Gowna went five points down in the first six minutes but they didn’t tear up their plans.

“You kind of were prepared for it. Crosserlough will do that, they’ll come out of the traps flying whereas we might be a bit slower to start. You were expecting Crosserlough to come thundering at you, which they did.

Ryan McGahern. Photo: Adrian Donohoe. Photo by Adrian Donohoe Photography 0863716199

“We didn’t really panic, we knew it might happen. We did train that way, ‘whatever happens here in the first five, 10 minutes, don’t worry about it, don’t panic and try and stay in the game’. At half-time, luckily enough, you were only a point down so you were still in the game.”

Unusually, both finalists have joint-managers. Asked about how the dynamic works between Dermot McCabe and Fintan Reilly, McGahern joked that he’d have to choose his words carefully.

Last time he was interviewed on these pages, he used the phrase ‘good cop, bad cop’, you point out.

“Now it’s two bad cops!” he laughed.

“Both of them have lots of experience and… I don’t know what you want me to say here, I could get in trouble tomorrow night when I go to training!

“It’s probably split down the middle, both of them have their strengths. Lads can sometimes get fed up listening to the one fella all the time, you have two different voices talking to you. I may dodge that question, I mightn’t be playing in this final if I say too much wrong.”

On a serious note, Ryan was taken aback by the reception the team got at their homecoming last year.

“I had never experienced anything like that before and I’d say 90pc of the team hadn’t experienced anything like that before. We went back to the village, it was an outrageous bad night and still there were people standing outside and we went up to the hall and the hall was packed.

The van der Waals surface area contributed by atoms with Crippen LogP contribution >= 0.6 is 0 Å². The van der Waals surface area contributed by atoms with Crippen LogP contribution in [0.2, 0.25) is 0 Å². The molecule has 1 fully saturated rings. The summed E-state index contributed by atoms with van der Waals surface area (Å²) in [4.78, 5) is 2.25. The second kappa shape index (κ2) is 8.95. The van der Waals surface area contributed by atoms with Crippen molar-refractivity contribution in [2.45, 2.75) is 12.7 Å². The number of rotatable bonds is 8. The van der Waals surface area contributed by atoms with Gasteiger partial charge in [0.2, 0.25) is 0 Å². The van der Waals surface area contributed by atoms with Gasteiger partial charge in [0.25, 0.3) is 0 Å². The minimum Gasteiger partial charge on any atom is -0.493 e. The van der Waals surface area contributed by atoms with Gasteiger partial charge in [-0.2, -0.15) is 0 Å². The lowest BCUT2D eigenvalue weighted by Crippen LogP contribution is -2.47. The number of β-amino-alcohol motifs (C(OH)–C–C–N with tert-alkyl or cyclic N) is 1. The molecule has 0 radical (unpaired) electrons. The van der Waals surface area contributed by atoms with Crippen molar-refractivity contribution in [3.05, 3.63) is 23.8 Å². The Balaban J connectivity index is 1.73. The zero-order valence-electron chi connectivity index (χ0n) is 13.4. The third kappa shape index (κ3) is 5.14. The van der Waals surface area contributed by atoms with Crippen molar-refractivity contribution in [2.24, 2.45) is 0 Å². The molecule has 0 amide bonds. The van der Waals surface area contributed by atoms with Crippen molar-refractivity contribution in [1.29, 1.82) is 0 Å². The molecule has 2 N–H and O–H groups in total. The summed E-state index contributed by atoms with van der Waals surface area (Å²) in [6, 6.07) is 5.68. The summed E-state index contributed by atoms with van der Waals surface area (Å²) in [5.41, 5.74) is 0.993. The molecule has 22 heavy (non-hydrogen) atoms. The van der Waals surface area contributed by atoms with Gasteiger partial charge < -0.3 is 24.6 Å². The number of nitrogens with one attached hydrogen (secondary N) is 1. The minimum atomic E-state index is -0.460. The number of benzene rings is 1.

“As I say, it was nothing we had experienced before and nothing we had envisioned. You kind of thought there’d be a crowd around but nothing to the extent that there was.

“Ah, sure it was great. There were so many parents there and they’re all putting in such a big shift n the club at underage and so on. You’re more happy for them than you are for yourself. At least it’s some way of giving back to them.

“I couldn’t believe even people from other clubs coming. We were in the pub on the Monday and ones from other clubs came in. That was something I didn’t think happened but it was only when you were talking to the older crew that I found out this was the norm, that surrounding clubs would come and celebrate with you, which is a nice touch too.”

Gowna, senior since the mid-1980s with nine titles to their name, punch well above their weight. What’s the secret?

“Sometimes with these bigger towns and bigger populations, you have a lot more distractions. And also, when one fella drops off, it’s a domino effect and a lot of other fellas drop off. Whereas we are a small village, tight knit, there’s no real distractions. If every lad at 17, 18 is playing football, you don’t want to be the one maybe that’s dropping off.

“That’s maybe what stands to us, I don’t know, I’m just really kind of guessing. When everybody is at it, you stick at it.

“Lads are lucky to have work around the area or in as far as Cavan, a couple of fellas maybe commuting. I think that has a lot to do with it and then when your parents are into it, you’re going to buy into it as well. The parents is a massive thing, I think anyway.”

As for Sunday’s opponents, McGahern has the height of respect for them.

“Kingscourt have always been there or thereabouts and you have to admire them. There has always been a great relationship between Gowna and Kingscourt. Even when you were younger, if you went up to a league game or whatever in Kingscourt, you’d always stop off after the game and there was always great craic with them.

“Kingscourt is as honest as the day is long. They’re going to throw the kitchen sink at you. That team alone, they have a great mix. They have tigerish defenders, big strong men around the middle and then they have the bit of power and speed up front. You have to hand it to them, you talk about Gowna, Jesus, we went missing for a long time whereas Kingscourt is always knocking on the door.

“We’d have a great admiration for Kingscourt.”